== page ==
San Miguel de Allende is a municipality located in the eastern part of the state of Guanajuato in central Mexico.
Tourism is a large part of the local economy. The New York Times notes, “San Miguel de Allende is almost 500 years old, and for more than 50 it’s been a beloved tourist destination. Nevertheless, it’s still possible for newness to wash over this famous Mexican mountain city of snaking cobblestone streets and colonial buildings in delectable fruit-bowl-meets-spice-rack colors (think mango and avocado next to paprika and turmeric).” That said, Trip Advisor cautions, “Remember that here, as elsewhere in Mexico, tap water is not drinkable. Bottled water is widely available and short-term visitors are advised to use it to brush their teeth too.”
Tourism accounts for almost 40 per cent of the municipality’s jobs and most of its income, but industries (such as the production of electrical energy, metal products and mineral processing), and agriculture (notably corn, beans, wheat, and alfalfa) are also major parts of the local economy.
Mexico faces increasing water scarcity, the over-exploitation of freshwater resources and deteriorating water quality. Water supplies have been diminishing dramatically in Mexico and water availability is expected to drop another 75 per cent over the next 15 years. In Mexico some 170 aquifers are now being over-exploited, a number that is expected to double over the next five years.
Central Mexico, where San Miguel de Allende is situated, is under heavy water stress. Eighty per cent of Mexico’s population lives in central and northern Mexico, while less than 20 per cent of its water is in that region. Water stress in Guanajuato has been attributed mostly due to demographic pressure, but also to a large dam, a thermo-electric generation plant, the heavy petrochemical industry, leather products manufacturing, and intensive agriculture.
The New York Times reports, “The farms in Guanajuato count as one of the great success stories of [the economic model that puts pressure on people and nature], codified in the North American Free Trade Agreement, or NAFTA. Every day, workers stack crates of fresh produce aboard giant refrigerated trucks that roar straight to the Texas border. As far back as the 1980s, even before the free trade agreement, the government imposed a ban on most new wells in Guanajuato. But water extraction increased exponentially. Every year, farms bore farther into the aquifer, and scientists warn that as they go deeper they are reaching tainted water deposited between 10,000 and 35,000 years ago.”
The San Miguel Atencion notes, “The main water source for the municipality of San Miguel de Allende is the Laja River Upper Basin, also known as the Basin of Independence. Dr. Marcos Adrian Ortega, a researcher at the Mexican Institute of Geosciences, says that currently the Basin of Independence supplies 3,000 wells, of which 1,500 should not have been drilled because they are causing surface water depletion of the aquifer. Most of these wells are used for agriculture. Dr. Ortega explains that while surface water is being depleted from overuse, water from deep in the ground rises to the surface and is already being consumed in several communities. This water is more than 10,000 years old and has reached great depths, so it has been in contact with subsurface volcanic rock, which has increased its concentration of fluoride, arsenic and sodium above permissible levels for human consumption.”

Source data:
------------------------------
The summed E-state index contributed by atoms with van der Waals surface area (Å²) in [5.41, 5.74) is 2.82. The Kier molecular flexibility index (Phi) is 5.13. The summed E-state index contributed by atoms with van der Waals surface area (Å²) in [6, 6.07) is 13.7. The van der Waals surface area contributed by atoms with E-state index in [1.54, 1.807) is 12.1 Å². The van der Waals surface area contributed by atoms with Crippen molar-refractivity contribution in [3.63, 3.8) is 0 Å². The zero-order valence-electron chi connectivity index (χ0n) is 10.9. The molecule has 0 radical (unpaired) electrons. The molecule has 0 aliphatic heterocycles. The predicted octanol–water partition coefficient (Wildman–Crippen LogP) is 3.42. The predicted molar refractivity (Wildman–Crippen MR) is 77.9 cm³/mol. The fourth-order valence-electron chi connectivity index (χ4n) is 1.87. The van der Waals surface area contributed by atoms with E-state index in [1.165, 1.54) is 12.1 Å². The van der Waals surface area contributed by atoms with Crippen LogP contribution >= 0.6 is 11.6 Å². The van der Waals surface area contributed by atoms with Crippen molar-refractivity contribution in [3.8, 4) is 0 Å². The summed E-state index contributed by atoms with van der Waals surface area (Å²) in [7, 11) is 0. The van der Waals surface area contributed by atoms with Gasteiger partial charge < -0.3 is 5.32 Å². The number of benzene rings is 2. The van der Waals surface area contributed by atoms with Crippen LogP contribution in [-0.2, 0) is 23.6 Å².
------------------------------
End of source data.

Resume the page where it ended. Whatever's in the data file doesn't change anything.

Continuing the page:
The water crisis also impacts people differently depending on their income. A blogger (who lived in San Miguel de Allende for six months) informally writes, “Of course, you can’t actually drink this water. Nor can you wash your produce in it. Instead you buy bottled water to drink and wash your produce in a colloidal silver solution. Of course, the well-to-do among us solve the water woes by building or renovating their homes with spanky-new whole-house water systems. They use ozone-kill-it-all thingys, super-duper gravity pumps, and reverse-osmosis stuff. But if you’re coming to Mexico on a pauper’s budget like me, be prepared to develop an entirely new relationship with water.”
Despite all this (though perhaps not surprisingly), federal and state authorities have not acknowledged the water crisis in Guanajuato.
El Charco del Ingenio Botanical Garden, a 170-acre botanical garden set in an ecological preserve situated near San Miguel de Allende, reports that a Water Forum took place in March that resulted in a Declaration of Charco del Ingenio signed by members of the general public, scientists, environmentalists, farmers and organizations. A newsletter highlights, “This manifesto summarizes the dire water situation in the basin, emphasizing the increasing pollution of both the aquifer and the shallow channels, derived from an irrational and unsustainable extractive model. The manifesto also requires state and federal authorities to implement public policies to address the alarming crisis that threatens public good and a fundamental human right: water.”
On October 27, The Council of Canadians, along with its Ottawa chapter, will be hosting a public forum featuring – via Skype – Mario Arturo Hernández Peña, the director of the Botanical Garden talking about the water crisis in San Miguel de Allende. The gathering will take place on the 2nd Floor of the 25One Community building (at Bank and Cooper). Look for more details on that public forum soon.